History and Origin of Secularism

Secularism is defined as the principle of separation of the state from religious institutions.

Origin of Secularism

The term “secularism” was used by the British writer George Holyoake in 1851.

The British writer George Holyoake (1817–1906) coined the term “secularism” in 1851

Holyoake coined the term “secularism” to express his views of developing a social order separate from religion without actively criticizing or dismissing religious belief. An agnostic himself, Holyoake asserted that “Secularism is not an argument against Christianity, it is one independent of it. It does not question the claims of Christianity; it advances others. Secularism does not say there is no light or guidance elsewhere but maintains guidance and light in secular truth, whose conditions and sanctions exist independently and act forever. Secular knowledge is manifestly that kind of information which is founded in this life, which relates to the conduct of this life, conduces to the welfare of this life, and is capable of being tested by the experience of this life.”

History of Secularlism

Although Secularism is a contemporary concept, similar ideas can be seen in ancient philosophers’ works from many ancient civilizations.

Among the oldest records of a secular form of knowledge, the system is seen in the Charvaka practice of philosophy in Hinduism in India, which held linear empiricism, perception, and limited inference as sound sources of knowledge and sought to refuse the current religious practices of those days.

Marcus Aurelius and Zeno of Citium are also well-known examples. Secularism appeared in the West with the institution of reason over religious faith as human reason was progressively liberated from unquestioned subjection to the dominion of superstition and religion.

Secularism first arrived in the West in the Classical politics and philosophy of ancient Greece. It ceased for a time after the Classical world’s dissolution but resurfaced after a millennium and a half in the Reformation and the Renaissance. The following Enlightenment hailed nature as the “deep reality” that transformed society’s corrupted human-made institutions. Consequently, man’s rights were not recognized as God-given but as the de facto benefits of nature as revealed by reasoning.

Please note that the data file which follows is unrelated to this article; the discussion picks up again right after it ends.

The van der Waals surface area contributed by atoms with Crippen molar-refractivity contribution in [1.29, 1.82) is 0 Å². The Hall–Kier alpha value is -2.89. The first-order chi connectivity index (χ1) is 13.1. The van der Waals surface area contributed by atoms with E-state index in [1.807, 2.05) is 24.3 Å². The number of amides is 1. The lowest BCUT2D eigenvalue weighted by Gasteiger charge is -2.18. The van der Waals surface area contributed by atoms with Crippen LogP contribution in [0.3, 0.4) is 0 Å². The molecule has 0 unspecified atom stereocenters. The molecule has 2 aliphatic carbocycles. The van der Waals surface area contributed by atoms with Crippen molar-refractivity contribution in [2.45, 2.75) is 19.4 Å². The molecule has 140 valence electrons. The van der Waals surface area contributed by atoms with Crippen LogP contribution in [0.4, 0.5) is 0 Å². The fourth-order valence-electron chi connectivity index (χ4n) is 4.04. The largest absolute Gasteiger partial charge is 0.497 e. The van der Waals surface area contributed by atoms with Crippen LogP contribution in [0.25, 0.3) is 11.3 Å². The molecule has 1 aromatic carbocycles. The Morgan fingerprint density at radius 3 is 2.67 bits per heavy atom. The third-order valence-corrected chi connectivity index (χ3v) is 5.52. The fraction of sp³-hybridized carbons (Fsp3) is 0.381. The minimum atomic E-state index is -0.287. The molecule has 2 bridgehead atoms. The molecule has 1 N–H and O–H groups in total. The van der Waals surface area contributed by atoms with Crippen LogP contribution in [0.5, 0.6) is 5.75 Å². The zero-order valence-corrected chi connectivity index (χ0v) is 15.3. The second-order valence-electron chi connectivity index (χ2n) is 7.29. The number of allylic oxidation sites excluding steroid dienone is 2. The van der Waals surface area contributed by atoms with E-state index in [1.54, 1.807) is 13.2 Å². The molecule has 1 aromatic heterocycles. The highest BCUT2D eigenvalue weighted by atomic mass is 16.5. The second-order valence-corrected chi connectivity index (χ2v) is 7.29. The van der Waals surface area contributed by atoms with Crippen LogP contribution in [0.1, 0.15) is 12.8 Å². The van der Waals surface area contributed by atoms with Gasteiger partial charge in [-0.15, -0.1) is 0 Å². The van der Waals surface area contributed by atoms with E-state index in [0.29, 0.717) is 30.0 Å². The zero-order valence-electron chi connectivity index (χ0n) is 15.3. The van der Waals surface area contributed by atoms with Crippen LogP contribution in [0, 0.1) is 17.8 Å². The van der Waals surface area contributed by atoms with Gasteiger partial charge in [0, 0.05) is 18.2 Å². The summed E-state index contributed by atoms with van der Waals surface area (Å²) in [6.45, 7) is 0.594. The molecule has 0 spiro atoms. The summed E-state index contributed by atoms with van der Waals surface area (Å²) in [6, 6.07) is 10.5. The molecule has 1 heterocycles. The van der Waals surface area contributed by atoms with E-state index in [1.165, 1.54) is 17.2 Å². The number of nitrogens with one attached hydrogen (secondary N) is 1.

Voltaire, Denis Diderot, John Locke, Edward Gibbon, David Hume, Jean-Jacques Rousseau, James Madison, Baruch Spinoza, Thomas Paine, and Thomas Jefferson and other Enlightenment thinkers contributed much to the formation of secularist notions. In recent years, Secularism has been represented by Bertrand Russell, Robert Ingersoll, and Christopher Hitchens.

In administrative terms, Secularism is a step towards the separation of government and religion. This can refer to decreasing ties between a state religion and government, replacing laws based on scripture (such as Sharia and Halakha) with civil laws, and eradicating discrimination based on religion. This is said to add to democracy by defending the rights of religious minorities.

Separation of state and government is but one possible strategy to be used by secular governments. From the authoritarian to the democratic, such governments share a concern to limit the relationship’s religious side. Each state may find its own individual policy prescriptions. These may include careful monitoring, separation, and regulation of organized religion such as in Turkey, France, and others.

Examples of Secular State-

Sikh Empire’s Maharaja Ranjeet Singh famously established a secular rule in Punjab. This secular rule recognized members of all religions and races, and it allowed them to participate without prejudice in Ranjeet Singh’s darbar. He had Sikh, Hindu, and even Muslim representatives heading the darbar.

Ranjit Singh also extensively funded religion, education, and arts of different languages and religions.

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